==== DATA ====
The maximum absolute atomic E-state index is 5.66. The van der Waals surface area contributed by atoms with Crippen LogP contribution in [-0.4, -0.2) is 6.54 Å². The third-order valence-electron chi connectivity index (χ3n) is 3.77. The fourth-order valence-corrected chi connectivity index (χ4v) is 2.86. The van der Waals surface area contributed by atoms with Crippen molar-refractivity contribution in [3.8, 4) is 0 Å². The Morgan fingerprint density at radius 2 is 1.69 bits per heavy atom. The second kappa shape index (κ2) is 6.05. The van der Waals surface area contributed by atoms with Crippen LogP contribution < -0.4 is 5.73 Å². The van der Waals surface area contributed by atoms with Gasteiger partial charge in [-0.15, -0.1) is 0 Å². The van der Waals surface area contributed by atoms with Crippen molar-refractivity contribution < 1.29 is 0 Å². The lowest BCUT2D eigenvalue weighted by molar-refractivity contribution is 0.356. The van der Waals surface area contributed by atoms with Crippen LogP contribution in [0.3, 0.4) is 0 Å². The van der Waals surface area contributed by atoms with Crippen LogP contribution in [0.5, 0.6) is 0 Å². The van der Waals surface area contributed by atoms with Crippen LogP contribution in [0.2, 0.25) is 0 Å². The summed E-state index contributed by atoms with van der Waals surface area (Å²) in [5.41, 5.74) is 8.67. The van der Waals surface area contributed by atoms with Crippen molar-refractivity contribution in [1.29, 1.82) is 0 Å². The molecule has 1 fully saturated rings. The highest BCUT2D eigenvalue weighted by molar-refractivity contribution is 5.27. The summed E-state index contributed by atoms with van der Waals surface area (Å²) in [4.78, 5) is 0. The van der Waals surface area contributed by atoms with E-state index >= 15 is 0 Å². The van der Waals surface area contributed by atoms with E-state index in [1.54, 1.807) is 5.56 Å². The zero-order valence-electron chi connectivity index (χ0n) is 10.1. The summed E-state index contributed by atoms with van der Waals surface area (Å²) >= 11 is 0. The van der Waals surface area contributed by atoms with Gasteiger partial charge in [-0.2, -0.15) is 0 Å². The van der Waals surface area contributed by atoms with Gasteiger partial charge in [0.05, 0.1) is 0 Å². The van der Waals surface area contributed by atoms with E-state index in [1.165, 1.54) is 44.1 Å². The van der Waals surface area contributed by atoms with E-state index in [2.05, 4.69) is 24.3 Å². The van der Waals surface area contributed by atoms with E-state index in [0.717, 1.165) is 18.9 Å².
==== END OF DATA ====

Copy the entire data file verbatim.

The maximum absolute atomic E-state index is 5.66. The van der Waals surface area contributed by atoms with Crippen LogP contribution in [-0.4, -0.2) is 6.54 Å². The third-order valence-electron chi connectivity index (χ3n) is 3.77. The fourth-order valence-corrected chi connectivity index (χ4v) is 2.86. The van der Waals surface area contributed by atoms with Crippen molar-refractivity contribution in [3.8, 4) is 0 Å². The Morgan fingerprint density at radius 2 is 1.69 bits per heavy atom. The second kappa shape index (κ2) is 6.05. The van der Waals surface area contributed by atoms with Crippen LogP contribution < -0.4 is 5.73 Å². The van der Waals surface area contributed by atoms with Gasteiger partial charge in [-0.15, -0.1) is 0 Å². The van der Waals surface area contributed by atoms with Crippen molar-refractivity contribution < 1.29 is 0 Å². The lowest BCUT2D eigenvalue weighted by molar-refractivity contribution is 0.356. The van der Waals surface area contributed by atoms with Crippen LogP contribution in [0.3, 0.4) is 0 Å². The van der Waals surface area contributed by atoms with Crippen LogP contribution in [0.5, 0.6) is 0 Å². The van der Waals surface area contributed by atoms with Crippen LogP contribution in [0.2, 0.25) is 0 Å². The summed E-state index contributed by atoms with van der Waals surface area (Å²) in [5.41, 5.74) is 8.67. The van der Waals surface area contributed by atoms with Crippen molar-refractivity contribution in [1.29, 1.82) is 0 Å². The molecule has 1 fully saturated rings. The highest BCUT2D eigenvalue weighted by molar-refractivity contribution is 5.27. The summed E-state index contributed by atoms with van der Waals surface area (Å²) in [4.78, 5) is 0. The van der Waals surface area contributed by atoms with E-state index >= 15 is 0 Å². The van der Waals surface area contributed by atoms with E-state index in [1.54, 1.807) is 5.56 Å². The zero-order valence-electron chi connectivity index (χ0n) is 10.1. The summed E-state index contributed by atoms with van der Waals surface area (Å²) >= 11 is 0. The van der Waals surface area contributed by atoms with Gasteiger partial charge in [-0.2, -0.15) is 0 Å². The van der Waals surface area contributed by atoms with Gasteiger partial charge in [0.05, 0.1) is 0 Å². The van der Waals surface area contributed by atoms with E-state index in [1.165, 1.54) is 44.1 Å². The van der Waals surface area contributed by atoms with E-state index in [2.05, 4.69) is 24.3 Å². The van der Waals surface area contributed by atoms with E-state index in [0.717, 1.165) is 18.9 Å².